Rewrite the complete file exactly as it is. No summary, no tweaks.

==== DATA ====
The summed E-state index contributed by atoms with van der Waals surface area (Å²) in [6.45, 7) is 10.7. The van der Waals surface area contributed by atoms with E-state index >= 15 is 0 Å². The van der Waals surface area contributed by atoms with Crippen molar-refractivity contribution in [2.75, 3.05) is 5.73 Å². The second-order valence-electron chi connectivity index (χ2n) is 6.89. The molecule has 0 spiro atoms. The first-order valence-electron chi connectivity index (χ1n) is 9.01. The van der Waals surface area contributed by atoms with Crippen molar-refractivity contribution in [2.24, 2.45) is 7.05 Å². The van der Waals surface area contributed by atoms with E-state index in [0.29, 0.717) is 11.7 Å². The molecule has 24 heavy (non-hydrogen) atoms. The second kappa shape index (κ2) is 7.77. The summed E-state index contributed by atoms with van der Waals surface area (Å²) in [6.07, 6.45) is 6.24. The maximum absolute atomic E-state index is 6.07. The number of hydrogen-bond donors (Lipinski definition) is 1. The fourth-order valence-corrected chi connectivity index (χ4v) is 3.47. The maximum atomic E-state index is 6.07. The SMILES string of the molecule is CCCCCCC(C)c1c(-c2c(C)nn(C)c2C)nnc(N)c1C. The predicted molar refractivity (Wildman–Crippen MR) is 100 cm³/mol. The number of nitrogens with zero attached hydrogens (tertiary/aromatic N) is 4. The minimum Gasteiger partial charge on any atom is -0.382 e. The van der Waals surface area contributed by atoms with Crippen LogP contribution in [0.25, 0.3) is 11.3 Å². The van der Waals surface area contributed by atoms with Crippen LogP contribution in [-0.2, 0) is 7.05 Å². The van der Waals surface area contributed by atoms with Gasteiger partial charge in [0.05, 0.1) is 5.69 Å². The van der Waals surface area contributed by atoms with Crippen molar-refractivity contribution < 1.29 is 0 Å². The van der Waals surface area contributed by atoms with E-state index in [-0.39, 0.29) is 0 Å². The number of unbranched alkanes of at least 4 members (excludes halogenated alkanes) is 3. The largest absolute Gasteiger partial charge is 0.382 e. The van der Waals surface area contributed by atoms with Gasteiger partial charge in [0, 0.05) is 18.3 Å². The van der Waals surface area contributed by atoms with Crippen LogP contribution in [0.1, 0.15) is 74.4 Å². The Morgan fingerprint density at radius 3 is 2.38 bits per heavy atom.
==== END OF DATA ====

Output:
The summed E-state index contributed by atoms with van der Waals surface area (Å²) in [6.45, 7) is 10.7. The van der Waals surface area contributed by atoms with E-state index >= 15 is 0 Å². The van der Waals surface area contributed by atoms with Crippen molar-refractivity contribution in [2.75, 3.05) is 5.73 Å². The second-order valence-electron chi connectivity index (χ2n) is 6.89. The molecule has 0 spiro atoms. The first-order valence-electron chi connectivity index (χ1n) is 9.01. The van der Waals surface area contributed by atoms with Crippen molar-refractivity contribution in [2.24, 2.45) is 7.05 Å². The van der Waals surface area contributed by atoms with E-state index in [0.29, 0.717) is 11.7 Å². The molecule has 24 heavy (non-hydrogen) atoms. The second kappa shape index (κ2) is 7.77. The summed E-state index contributed by atoms with van der Waals surface area (Å²) in [6.07, 6.45) is 6.24. The maximum absolute atomic E-state index is 6.07. The number of hydrogen-bond donors (Lipinski definition) is 1. The fourth-order valence-corrected chi connectivity index (χ4v) is 3.47. The maximum atomic E-state index is 6.07. The SMILES string of the molecule is CCCCCCC(C)c1c(-c2c(C)nn(C)c2C)nnc(N)c1C. The predicted molar refractivity (Wildman–Crippen MR) is 100 cm³/mol. The number of nitrogens with zero attached hydrogens (tertiary/aromatic N) is 4. The minimum Gasteiger partial charge on any atom is -0.382 e. The van der Waals surface area contributed by atoms with Crippen LogP contribution in [0.25, 0.3) is 11.3 Å². The van der Waals surface area contributed by atoms with Crippen LogP contribution in [-0.2, 0) is 7.05 Å². The van der Waals surface area contributed by atoms with Gasteiger partial charge in [0.05, 0.1) is 5.69 Å². The van der Waals surface area contributed by atoms with Crippen molar-refractivity contribution < 1.29 is 0 Å². The van der Waals surface area contributed by atoms with E-state index in [-0.39, 0.29) is 0 Å². The number of unbranched alkanes of at least 4 members (excludes halogenated alkanes) is 3. The largest absolute Gasteiger partial charge is 0.382 e. The van der Waals surface area contributed by atoms with Gasteiger partial charge in [0, 0.05) is 18.3 Å². The van der Waals surface area contributed by atoms with Crippen LogP contribution in [0.1, 0.15) is 74.4 Å². The Morgan fingerprint density at radius 3 is 2.38 bits per heavy atom.